So next up is CEC/WCI/LCB-Portland reply brief. And then it is on to oral argument in front of a three-judge panel. We’ll keep you posted, of course.

David Sugerman

Sallie Mae collections against Western Culinary Institute/Le Cordon Bleu Portland students?

In our ongoing case against Career Education Corp. and Western Culinary Institute/ Le Cordon Bleu Portland, we’re continuing our work on the appeal. Background here.

There is an interesting development that may or may not be related. We’re hearing occasional reports that Sallie Mae may be upping its collection activities.

Sallie Mae recently sued a family from the Southern California culinary school in court. We also know that Sallie Mae has been contacting WCI/Le Cordon Bleu Portland students about outstanding balances.

The team is on the lookout for cases in which Sallie Mae has filed a collection lawsuits in court against Western Culinary/Le Cordon Bleu-Portland graduates.  If Sallie Mae starts to sue Oregon culinary students in Oregon court, we want to hear about it. It could have major impact on our case and help many, many graduates of Western Culinary/Le Cordon Bleu Portland.

So this is a bit of a reach out to WCI/Le Cordon Bleu-Portland graduates: If you are sued in a collections case by Sallie Mae, please call or contact us immediately. While it would certainly be a frightening prospect if Sallie Mae sues, it may provide us with significant opportunities.

If you are sued, it is very important that you act act quickly upon receipt of the papers. Usually we have 30 days from the date you are served within which to file an appearance. So that would make quick action important.

Because of the importance of this issue, feel free to circulate this to other graduates of Western Culinary Institute/Le Cordon Bleu Portland who are facing collections from Sallie Mae.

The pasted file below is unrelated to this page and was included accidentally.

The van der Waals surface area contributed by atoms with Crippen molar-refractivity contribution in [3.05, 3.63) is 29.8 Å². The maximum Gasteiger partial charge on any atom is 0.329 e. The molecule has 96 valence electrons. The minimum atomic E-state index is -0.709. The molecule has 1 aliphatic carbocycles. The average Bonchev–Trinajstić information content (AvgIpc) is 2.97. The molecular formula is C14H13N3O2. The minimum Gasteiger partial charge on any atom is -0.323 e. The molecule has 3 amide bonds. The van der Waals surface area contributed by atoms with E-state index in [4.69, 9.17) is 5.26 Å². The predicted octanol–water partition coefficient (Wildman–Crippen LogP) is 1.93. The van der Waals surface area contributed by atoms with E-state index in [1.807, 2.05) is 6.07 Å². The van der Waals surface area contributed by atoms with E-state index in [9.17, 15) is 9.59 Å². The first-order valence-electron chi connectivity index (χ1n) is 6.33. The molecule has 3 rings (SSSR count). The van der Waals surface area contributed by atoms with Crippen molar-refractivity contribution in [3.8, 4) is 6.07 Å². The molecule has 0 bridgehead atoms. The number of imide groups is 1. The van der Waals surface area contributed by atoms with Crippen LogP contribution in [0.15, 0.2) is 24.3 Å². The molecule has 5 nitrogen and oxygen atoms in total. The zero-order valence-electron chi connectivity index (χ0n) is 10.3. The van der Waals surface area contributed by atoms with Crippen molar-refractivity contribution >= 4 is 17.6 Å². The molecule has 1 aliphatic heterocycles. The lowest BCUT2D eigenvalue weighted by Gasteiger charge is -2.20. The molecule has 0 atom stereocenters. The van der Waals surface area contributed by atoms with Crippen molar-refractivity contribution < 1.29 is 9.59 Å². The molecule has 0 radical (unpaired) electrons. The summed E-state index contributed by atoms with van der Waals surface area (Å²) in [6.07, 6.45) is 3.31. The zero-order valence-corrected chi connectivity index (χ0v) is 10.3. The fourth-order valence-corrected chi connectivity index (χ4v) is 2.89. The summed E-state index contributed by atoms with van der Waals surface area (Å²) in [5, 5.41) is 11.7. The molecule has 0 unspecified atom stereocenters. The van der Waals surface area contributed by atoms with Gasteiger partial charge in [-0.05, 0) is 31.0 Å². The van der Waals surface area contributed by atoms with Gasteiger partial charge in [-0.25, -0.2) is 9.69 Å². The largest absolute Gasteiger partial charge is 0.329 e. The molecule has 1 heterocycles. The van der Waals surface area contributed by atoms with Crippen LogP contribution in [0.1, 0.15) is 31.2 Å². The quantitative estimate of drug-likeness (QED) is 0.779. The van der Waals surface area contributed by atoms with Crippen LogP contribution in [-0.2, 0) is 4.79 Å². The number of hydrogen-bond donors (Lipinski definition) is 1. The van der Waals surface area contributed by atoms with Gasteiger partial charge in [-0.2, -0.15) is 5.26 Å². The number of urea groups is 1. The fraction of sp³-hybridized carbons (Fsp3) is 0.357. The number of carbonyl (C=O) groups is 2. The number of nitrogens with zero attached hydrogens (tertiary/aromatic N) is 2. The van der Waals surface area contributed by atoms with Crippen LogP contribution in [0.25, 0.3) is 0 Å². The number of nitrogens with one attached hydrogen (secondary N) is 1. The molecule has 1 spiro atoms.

Meanwhile, we continue our work on the case against CEC. They may have slowed down the process, but we remain confident that they will face their day of reckoning.

David Sugerman

 

Food Poisoning: Townsend Farms

Very pleased to be working with Bill Marler, aka @bmarler, of Seattle’s Marler Clark LLC on a food poisoning Hepatitis A contamination case against Townsend Farms to be filed here in Oregon. I’ve long been a fan of Bill’s work. When I told my family I would be jumping this weekend, my teenage daughter described my excitement as a “man crush.” (Yikes!-that sounds kinda creepy.)

The case involves Hepatitis A contaminated fruit products sold through Costco stores. Townsend Farms manufactured the product. CDC recall information is here.

We will be filing a class action State court here in Oregon. Bill’s firm and the the Food Safety News blog are the best source of information on this litigation, though we will from time-to-time provide updates here as well.

Feel free to contact me if you have questions.

David Sugerman

 

Case update: Consumer fraud case against BP headed to trial

Yesterday, Judge LaBarre ruled from the bench on the parties’ motions for summary judgment in our pending consumer fraud against BP. He denied all motions. The case is going to trial.

Background on the case is here, here, and here. It arises out of BP gas sales at ARCO and am-pm mini-markets.

BP charges debit card customers a $.35 debit card fee but does not disclose the charge on its street signs, on its price signs or on its pumps.

Consumers argue that BP’s undisclosed debit card charge violates Oregon rules on gasoline sales.  The consumer fraud claim arises under the Oregon Unlawful Trade Practices Act, ORS 646.608(1)(u).

The Court deferred hearing the class certification motion until August 30, but that motion is fully briefed and ready to go. The Court took up the summary judgment motions. BP argued that it was entitled to summary judgment for a number of reasons, including that it wasn’t required to tell consumers that debit card users would be charged a fee on gas purchases.

A three-hour oral argument put both parties’ positions to the test.

Judge LaBarre announced his decision from the bench, ordered BP to obtain electronic data, and set a schedule for the remainder of the case, including a trial that starts January 13, 2014.

Good progress, to be sure. But far to go.

David Sugerman